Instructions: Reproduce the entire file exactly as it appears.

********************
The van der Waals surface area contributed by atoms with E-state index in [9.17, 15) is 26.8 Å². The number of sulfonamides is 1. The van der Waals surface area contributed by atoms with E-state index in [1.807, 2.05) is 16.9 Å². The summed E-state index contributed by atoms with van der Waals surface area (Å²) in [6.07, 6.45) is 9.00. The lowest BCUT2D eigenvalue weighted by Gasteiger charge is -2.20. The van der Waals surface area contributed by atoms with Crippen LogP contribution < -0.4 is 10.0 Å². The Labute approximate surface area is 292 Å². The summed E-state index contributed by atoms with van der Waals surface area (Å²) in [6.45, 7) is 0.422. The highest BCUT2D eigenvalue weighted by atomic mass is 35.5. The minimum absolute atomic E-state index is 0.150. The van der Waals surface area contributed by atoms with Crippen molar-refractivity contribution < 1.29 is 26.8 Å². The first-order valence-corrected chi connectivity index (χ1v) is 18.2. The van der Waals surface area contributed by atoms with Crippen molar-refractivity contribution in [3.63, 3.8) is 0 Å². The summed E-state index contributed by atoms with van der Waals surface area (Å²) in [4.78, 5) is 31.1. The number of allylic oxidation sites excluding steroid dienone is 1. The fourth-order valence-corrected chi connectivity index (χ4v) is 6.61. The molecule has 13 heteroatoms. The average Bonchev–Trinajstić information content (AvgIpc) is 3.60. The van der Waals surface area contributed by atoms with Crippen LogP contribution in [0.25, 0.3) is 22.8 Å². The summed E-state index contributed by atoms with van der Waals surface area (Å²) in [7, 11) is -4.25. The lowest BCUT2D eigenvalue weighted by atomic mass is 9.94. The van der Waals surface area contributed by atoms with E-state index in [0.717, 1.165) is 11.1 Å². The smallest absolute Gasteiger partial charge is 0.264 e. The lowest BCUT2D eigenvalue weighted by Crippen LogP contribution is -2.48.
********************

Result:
The van der Waals surface area contributed by atoms with E-state index in [9.17, 15) is 26.8 Å². The number of sulfonamides is 1. The van der Waals surface area contributed by atoms with E-state index in [1.807, 2.05) is 16.9 Å². The summed E-state index contributed by atoms with van der Waals surface area (Å²) in [6.07, 6.45) is 9.00. The lowest BCUT2D eigenvalue weighted by Gasteiger charge is -2.20. The van der Waals surface area contributed by atoms with Crippen LogP contribution < -0.4 is 10.0 Å². The Labute approximate surface area is 292 Å². The summed E-state index contributed by atoms with van der Waals surface area (Å²) in [6.45, 7) is 0.422. The highest BCUT2D eigenvalue weighted by atomic mass is 35.5. The minimum absolute atomic E-state index is 0.150. The van der Waals surface area contributed by atoms with Crippen molar-refractivity contribution < 1.29 is 26.8 Å². The first-order valence-corrected chi connectivity index (χ1v) is 18.2. The van der Waals surface area contributed by atoms with Crippen molar-refractivity contribution in [3.63, 3.8) is 0 Å². The summed E-state index contributed by atoms with van der Waals surface area (Å²) in [4.78, 5) is 31.1. The number of allylic oxidation sites excluding steroid dienone is 1. The fourth-order valence-corrected chi connectivity index (χ4v) is 6.61. The molecule has 13 heteroatoms. The average Bonchev–Trinajstić information content (AvgIpc) is 3.60. The van der Waals surface area contributed by atoms with Crippen LogP contribution in [0.25, 0.3) is 22.8 Å². The summed E-state index contributed by atoms with van der Waals surface area (Å²) in [7, 11) is -4.25. The lowest BCUT2D eigenvalue weighted by atomic mass is 9.94. The van der Waals surface area contributed by atoms with E-state index in [0.717, 1.165) is 11.1 Å². The smallest absolute Gasteiger partial charge is 0.264 e. The lowest BCUT2D eigenvalue weighted by Crippen LogP contribution is -2.48.